Cal-OSHA set­tles farm­worker suits

State agency Cal-OSHA agrees to re­fo­cus its en­force­ment of reg­u­la­tions pro­tect­ing la­bor­ers from heat ill­ness and death.

Los Angeles Times - - BUSINESS - By Ge­of­frey Mo­han ge­of­frey.mo­han@la­times.com

The agency will re­fo­cus its en­force­ment of heat-re­lated reg­u­la­tions and make com­plaints more ac­ces­si­ble.

The state’s worker safety agency has agreed to re­fo­cus its en­force­ment of heat-re­lated reg­u­la­tions cov­er­ing farm­work­ers, au­dit those ac­tiv­i­ties and make com­plaints more ac­ces­si­ble to the public as part of a set­tle­ment of two law­suits.

The agree­ment, an­nounced Wed­nes­day, set­tles suits brought on be­half of five farm­work­ers and the United Farm Work­ers union. They ac­cused the Cal­i­for­nia Di­vi­sion of Oc­cu­pa­tional Safety and Health, Cal-OSHA, of sys­tem­at­i­cally ne­glect­ing its duty to en­force a 2005 law pro­tect­ing out­door work­ers from ex­po­sure to heat.

The agency pledged to main­tain a task force that will re­view em­ploy­ers’ heat ill­ness pre­ven­tion plans and in­crease scru­tiny of out­door work­places dur­ing high-heat pe­ri­ods. The agency also agreed to con­duct two au­dits of its en­force­ment ac­tiv­i­ties this year and in 2016, and al­low the UFW ac­cess to those doc­u­ments. Cal-OSHA also will im­ple­ment an elec­tronic track­ing sys­tem for com­plaints and make them avail­able “in a man­ner that is un­der­stand­able to the av­er­age per­son,” ac­cord­ing to the set­tle­ment.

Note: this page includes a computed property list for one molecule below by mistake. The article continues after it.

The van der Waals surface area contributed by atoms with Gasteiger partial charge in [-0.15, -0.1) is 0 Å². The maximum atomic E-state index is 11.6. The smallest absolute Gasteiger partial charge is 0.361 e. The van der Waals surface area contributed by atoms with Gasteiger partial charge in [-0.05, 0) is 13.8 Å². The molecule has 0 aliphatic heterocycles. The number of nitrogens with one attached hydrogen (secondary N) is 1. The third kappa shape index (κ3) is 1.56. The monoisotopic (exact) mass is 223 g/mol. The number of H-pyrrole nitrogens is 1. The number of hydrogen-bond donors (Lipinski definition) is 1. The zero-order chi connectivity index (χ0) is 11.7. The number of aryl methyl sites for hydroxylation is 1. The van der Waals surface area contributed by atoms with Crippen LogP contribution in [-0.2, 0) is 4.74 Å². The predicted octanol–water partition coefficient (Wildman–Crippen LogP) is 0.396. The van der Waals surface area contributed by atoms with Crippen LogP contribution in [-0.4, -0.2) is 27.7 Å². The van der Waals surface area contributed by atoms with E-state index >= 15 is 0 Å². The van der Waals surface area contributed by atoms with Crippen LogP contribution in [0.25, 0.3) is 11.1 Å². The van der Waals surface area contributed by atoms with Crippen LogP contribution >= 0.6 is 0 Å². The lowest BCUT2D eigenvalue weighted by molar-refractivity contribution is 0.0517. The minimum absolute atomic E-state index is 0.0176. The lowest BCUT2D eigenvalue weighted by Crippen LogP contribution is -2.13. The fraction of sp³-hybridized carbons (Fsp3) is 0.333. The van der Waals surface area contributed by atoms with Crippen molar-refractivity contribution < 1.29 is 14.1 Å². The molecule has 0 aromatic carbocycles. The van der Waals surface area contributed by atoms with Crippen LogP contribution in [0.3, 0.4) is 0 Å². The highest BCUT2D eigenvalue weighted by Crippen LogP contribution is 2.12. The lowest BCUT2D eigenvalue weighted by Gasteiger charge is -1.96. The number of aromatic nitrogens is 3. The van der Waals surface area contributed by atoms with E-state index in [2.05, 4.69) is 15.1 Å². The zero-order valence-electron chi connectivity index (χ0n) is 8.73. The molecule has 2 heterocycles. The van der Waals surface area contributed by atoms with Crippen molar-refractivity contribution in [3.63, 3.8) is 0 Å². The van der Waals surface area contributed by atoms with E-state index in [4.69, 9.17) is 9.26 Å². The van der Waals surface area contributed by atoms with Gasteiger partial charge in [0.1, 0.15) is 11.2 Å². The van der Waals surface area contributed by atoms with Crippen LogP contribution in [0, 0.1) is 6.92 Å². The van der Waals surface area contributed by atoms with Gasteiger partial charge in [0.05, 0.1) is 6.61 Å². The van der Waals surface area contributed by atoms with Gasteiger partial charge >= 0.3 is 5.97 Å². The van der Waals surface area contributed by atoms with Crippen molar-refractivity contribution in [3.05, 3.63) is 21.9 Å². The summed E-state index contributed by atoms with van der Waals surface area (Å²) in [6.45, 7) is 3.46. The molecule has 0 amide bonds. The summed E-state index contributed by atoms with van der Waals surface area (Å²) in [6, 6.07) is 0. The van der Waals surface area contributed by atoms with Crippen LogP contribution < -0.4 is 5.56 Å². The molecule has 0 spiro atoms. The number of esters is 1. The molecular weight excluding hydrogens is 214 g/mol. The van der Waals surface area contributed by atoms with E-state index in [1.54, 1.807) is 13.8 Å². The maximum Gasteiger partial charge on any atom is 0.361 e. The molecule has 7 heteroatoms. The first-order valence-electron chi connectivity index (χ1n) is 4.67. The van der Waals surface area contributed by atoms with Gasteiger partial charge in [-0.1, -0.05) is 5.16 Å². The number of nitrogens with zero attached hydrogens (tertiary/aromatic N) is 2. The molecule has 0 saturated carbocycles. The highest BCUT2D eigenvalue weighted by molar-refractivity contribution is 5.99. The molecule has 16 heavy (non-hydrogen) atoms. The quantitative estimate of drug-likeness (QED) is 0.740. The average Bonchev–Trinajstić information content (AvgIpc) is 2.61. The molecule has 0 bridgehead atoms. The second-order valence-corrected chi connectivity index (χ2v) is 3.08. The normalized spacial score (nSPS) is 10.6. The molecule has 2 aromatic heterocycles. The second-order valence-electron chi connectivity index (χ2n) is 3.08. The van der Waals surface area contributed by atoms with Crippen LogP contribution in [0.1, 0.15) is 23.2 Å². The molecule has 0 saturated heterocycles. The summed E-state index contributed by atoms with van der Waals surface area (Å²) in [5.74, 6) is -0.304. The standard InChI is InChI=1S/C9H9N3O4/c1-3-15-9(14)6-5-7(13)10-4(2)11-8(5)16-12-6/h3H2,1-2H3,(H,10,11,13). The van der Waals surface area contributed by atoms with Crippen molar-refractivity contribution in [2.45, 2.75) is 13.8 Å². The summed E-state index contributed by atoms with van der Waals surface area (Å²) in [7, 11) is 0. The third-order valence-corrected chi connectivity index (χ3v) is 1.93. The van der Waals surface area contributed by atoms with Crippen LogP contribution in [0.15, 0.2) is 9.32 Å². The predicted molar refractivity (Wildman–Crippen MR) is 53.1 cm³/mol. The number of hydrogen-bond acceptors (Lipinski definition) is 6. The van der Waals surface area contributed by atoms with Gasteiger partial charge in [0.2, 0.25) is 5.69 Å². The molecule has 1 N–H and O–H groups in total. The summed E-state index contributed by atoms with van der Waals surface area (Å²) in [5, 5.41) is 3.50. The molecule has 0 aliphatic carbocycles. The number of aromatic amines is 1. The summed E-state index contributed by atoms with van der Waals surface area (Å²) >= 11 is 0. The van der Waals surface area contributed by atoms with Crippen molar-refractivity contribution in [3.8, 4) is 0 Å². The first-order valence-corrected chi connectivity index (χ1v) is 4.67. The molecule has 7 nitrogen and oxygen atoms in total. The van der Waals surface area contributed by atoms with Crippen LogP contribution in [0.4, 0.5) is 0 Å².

A sep­a­rate mem­o­ran­dum of un­der­stand­ing out­lines how the agency and the union will han­dle heat com­plaints, a cen­tral el­e­ment of the suits. UFW al­leged that in 2011 alone, the agency failed to con­duct on-site in­spec­tions in 55 of the 78 com­plaints the union filed or helped to file.

UFW at­tor­ney Mario Martinez called the set­tle­ment “an im­proved step in pro­tect­ing Cal­i­for­nia’s farm­work­ers from heat ill­ness and heat death” and said he hopes “Cal­i­for­nia’s model will be em­u­lated in other states.”

Since the Heat Ill­ness Pre­ven­tion reg­u­la­tion first was passed in 2005, 28 farm­work­ers have died “of what likely were heat ill­nesses,” the union al­leged. “It was a pat­tern of Cal-OSHA fail­ing to in­ves­ti­gate, fail­ing to is­sue ci­ta­tions, fail­ing to fol­low up on ci­ta­tions. It was a broad spec­trum of con­duct un­der the more sim­ple al­le­ga­tion that the state wasn’t do­ing its job to en­force the laws that were on the books,” Martinez said.

Cal-OSHA noted that none of the agree­ment pro­vi­sions cre­ates new “en­force­able obligations” for the agency, adding that much of it ei­ther was un­der dis­cus­sion or had al­ready been im­ple­mented ear­lier this year.

“They were gen­er­ally things we were al­ready do­ing,” said Cal-OSHA gen­eral coun­sel Amy Martin. “It’s more of a state­ment of co­op­er­a­tion that will lead to bet­ter em­ployee safety.”

Un­der reg­u­la­tions is­sued this year and re­it­er­ated in the agree­ment, em­ploy­ers now will have to place wa­ter closer to work­ers, pro­vide shade that would shel­ter all of them, and in cases of high heat, pro­vide 10 min­utes of break for ev­ery two hours of work.

Jo­ce­lyn Sher­man As­so­ci­ated Press

FARM­WORK­ERS carry crosses bear­ing the names of Cal­i­for­nia field la­bor­ers who died from the heat dur­ing a march in June 2008.

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